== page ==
A third of Americans under the age of 65 went without health insurance at some point in the last two years. According to data released by the US Census Bureau last August, 47 million Americans had no health insurance. Precise figures for today are unavailable but it is fairly safe to assume, from statistics relating to unemployment and household wealth, that at least 20% of Americans can no longer afford any kind of health care coverage at all.
While the Obama Administration is dedicated to expanding the scope of health care, qualitatively and quantitatively, its stated objective of setting aside $634 billion over 10 years is both ideologically flawed and fundamentally unrealistic. In fact, for all practical purposes, rising medical expenditures are destined to further erode family surpluses through 2009, thus impacting directly on the American consumer’s ability (let alone willingness) to spend on items like new cars, restaurant meals, summer holidays and entertainment. “The housing stimulus has no chance of working effectively if family balance sheets don’t improve,” said an anti-poverty activist in a web posting yesterday. “And if basic and advanced medical costs go any higher, the working poor will be surviving on a day-to-day basis only.” But who cares about the working poor?
In fact, regardless of the official employment forecasts, what America is witnessing for the first time is the consolidation of a “working poor” class, to specifically include those who actually have jobs (and families with two jobs) but whose debt servicing ability stands seriously impaired. Social justice demands the guarantee of blanket health care coverage, for a nominal cost to those who cannot afford to pay their premiums, and for no cost to those who are at the bottom end of the poverty scale, i.e. annual income of $21,200 and lower.
A minimum of 48 million adults and 21 million children in America have been without health care coverage for six months; the outlook is bleak, particularly within the context of a potential worsening of the national jobless rate, despite the Obama stimulus plans. To make matters worse, the health care allocations in the Obama budget are not final by any means, unlike what many observers are being led to believe. Whether the “blueprint” ever becomes a reality depends upon the reaction of several interest groups, e.g. insurers, doctors, drug companies, hospitals and small businesses.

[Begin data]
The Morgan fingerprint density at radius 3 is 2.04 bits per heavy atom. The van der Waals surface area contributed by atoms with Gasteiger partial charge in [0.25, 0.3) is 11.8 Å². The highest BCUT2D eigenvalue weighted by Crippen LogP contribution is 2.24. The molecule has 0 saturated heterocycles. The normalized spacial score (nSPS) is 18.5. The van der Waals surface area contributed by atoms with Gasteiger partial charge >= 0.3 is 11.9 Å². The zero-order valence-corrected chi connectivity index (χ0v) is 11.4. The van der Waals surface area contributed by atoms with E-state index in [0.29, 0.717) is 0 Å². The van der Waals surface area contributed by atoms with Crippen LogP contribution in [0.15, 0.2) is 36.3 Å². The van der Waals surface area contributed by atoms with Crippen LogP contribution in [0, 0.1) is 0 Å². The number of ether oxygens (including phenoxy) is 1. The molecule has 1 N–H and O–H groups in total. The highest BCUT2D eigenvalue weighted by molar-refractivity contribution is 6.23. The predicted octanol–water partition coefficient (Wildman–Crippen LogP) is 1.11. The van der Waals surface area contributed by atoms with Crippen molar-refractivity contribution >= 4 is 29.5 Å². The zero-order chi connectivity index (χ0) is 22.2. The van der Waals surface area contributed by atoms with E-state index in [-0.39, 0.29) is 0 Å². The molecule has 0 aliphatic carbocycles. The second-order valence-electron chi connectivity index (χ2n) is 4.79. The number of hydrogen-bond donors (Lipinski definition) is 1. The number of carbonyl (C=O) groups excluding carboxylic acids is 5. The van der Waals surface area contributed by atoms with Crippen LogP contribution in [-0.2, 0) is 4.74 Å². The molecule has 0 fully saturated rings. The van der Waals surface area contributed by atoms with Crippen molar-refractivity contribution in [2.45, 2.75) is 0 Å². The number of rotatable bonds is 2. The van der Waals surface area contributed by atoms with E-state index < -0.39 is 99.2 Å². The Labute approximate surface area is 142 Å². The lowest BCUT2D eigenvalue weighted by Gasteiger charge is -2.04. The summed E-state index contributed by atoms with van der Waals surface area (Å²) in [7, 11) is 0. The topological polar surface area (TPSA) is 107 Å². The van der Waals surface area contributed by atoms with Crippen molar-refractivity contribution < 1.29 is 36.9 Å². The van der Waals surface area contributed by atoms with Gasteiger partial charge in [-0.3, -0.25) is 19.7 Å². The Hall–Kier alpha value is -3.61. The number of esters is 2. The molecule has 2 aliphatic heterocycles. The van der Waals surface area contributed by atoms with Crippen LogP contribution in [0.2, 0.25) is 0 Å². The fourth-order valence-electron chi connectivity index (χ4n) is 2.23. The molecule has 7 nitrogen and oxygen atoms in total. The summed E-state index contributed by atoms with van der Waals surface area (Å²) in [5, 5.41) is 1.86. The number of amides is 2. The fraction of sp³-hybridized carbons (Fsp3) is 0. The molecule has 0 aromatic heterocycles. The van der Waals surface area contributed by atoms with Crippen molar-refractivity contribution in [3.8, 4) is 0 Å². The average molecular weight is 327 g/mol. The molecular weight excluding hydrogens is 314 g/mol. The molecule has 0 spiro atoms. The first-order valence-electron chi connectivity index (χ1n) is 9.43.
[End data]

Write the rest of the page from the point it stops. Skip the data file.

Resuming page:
In the 1990s, the much-touted health care bill carefully crafted by Bill Clinton (and Secretary Clinton) went nowhere. “There were too many competing factors, and Congress did no have the will to legislate socialism,” a former Hillary Clinton campaign manager told CNN over the weekend. But socialist considerations apart, social justice, if not social equality, cannot be achieved without universal health care.
Speaking of social equality, the sooner America’s workers (and those seeking work) realize that they are solidly entrenched in the lowest echelons of the class divide, the better. And, quite unfortunately, sharpening class divisions, under capitalism or European-style socialism, actually facilitate corporate profits. “Let me make this clear, our brand of socialism is very good for business,” a Munich-based board member of BMW declared at a conference of European industrialists shortly after the unification of Germany. The Obama brand of socialism should also turn out to be good for America’s elite corporations, once the dust settles.
The working poor and the poorest may not be able to contribute to consumer demand; however, they can be safely ignored. At current stock price levels, numerous components of the S&P 500 are already positioning themselves to restate their earnings and to attract long term investors on the basis of restated asset valuations.
In other words, Wall Street does not need to fear Obama Socialism, since that variety of socialism will fall far short of meeting either lofty social justice targets or social equality thresholds. Wall Street does not need to fear food riots either, given the element of sheer hope which has filtered through the inner cities, the industrial wastelands and the six-million-odd undocumented migrants ever since Barack Obama won the presidential election; in any event, the government is quite well equipped to control street unrest.
What Wall Street needs to be concerned with exclusively is the ability of Washington regulators and lawmakers to recognize and control systemic risks, something which has been highly unquestionable thus far. A new class matrix will be acceptable to business, as long as the core financial fabric, driving the capital accumulation process, remains in intact.